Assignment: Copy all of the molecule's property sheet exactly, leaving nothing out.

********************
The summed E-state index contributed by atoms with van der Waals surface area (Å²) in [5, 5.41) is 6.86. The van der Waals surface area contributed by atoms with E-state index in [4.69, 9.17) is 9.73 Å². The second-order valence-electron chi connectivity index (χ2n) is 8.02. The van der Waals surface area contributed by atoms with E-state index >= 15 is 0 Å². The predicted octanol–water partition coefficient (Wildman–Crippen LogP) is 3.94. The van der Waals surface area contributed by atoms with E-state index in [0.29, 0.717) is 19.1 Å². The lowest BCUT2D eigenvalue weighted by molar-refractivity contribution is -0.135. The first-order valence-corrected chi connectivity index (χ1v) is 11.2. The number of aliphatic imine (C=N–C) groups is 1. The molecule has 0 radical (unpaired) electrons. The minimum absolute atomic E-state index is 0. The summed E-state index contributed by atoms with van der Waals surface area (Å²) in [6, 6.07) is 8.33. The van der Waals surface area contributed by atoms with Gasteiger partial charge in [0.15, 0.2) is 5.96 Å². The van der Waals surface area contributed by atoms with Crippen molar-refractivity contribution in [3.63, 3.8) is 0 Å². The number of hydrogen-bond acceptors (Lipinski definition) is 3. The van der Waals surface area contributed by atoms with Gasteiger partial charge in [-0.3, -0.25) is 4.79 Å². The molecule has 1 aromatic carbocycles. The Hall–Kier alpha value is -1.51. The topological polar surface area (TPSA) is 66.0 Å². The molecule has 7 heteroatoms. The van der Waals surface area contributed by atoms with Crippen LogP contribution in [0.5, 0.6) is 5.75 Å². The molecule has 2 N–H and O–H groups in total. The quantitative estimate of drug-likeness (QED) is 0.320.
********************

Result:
The summed E-state index contributed by atoms with van der Waals surface area (Å²) in [5, 5.41) is 6.86. The van der Waals surface area contributed by atoms with E-state index in [4.69, 9.17) is 9.73 Å². The second-order valence-electron chi connectivity index (χ2n) is 8.02. The van der Waals surface area contributed by atoms with E-state index >= 15 is 0 Å². The predicted octanol–water partition coefficient (Wildman–Crippen LogP) is 3.94. The van der Waals surface area contributed by atoms with E-state index in [0.29, 0.717) is 19.1 Å². The lowest BCUT2D eigenvalue weighted by molar-refractivity contribution is -0.135. The first-order valence-corrected chi connectivity index (χ1v) is 11.2. The number of aliphatic imine (C=N–C) groups is 1. The molecule has 0 radical (unpaired) electrons. The minimum absolute atomic E-state index is 0. The summed E-state index contributed by atoms with van der Waals surface area (Å²) in [6, 6.07) is 8.33. The van der Waals surface area contributed by atoms with Gasteiger partial charge in [0.15, 0.2) is 5.96 Å². The van der Waals surface area contributed by atoms with Crippen molar-refractivity contribution in [3.63, 3.8) is 0 Å². The number of hydrogen-bond acceptors (Lipinski definition) is 3. The van der Waals surface area contributed by atoms with Gasteiger partial charge in [-0.3, -0.25) is 4.79 Å². The molecule has 1 aromatic carbocycles. The Hall–Kier alpha value is -1.51. The topological polar surface area (TPSA) is 66.0 Å². The molecule has 7 heteroatoms. The van der Waals surface area contributed by atoms with Crippen LogP contribution in [0.5, 0.6) is 5.75 Å². The molecule has 2 N–H and O–H groups in total. The quantitative estimate of drug-likeness (QED) is 0.320.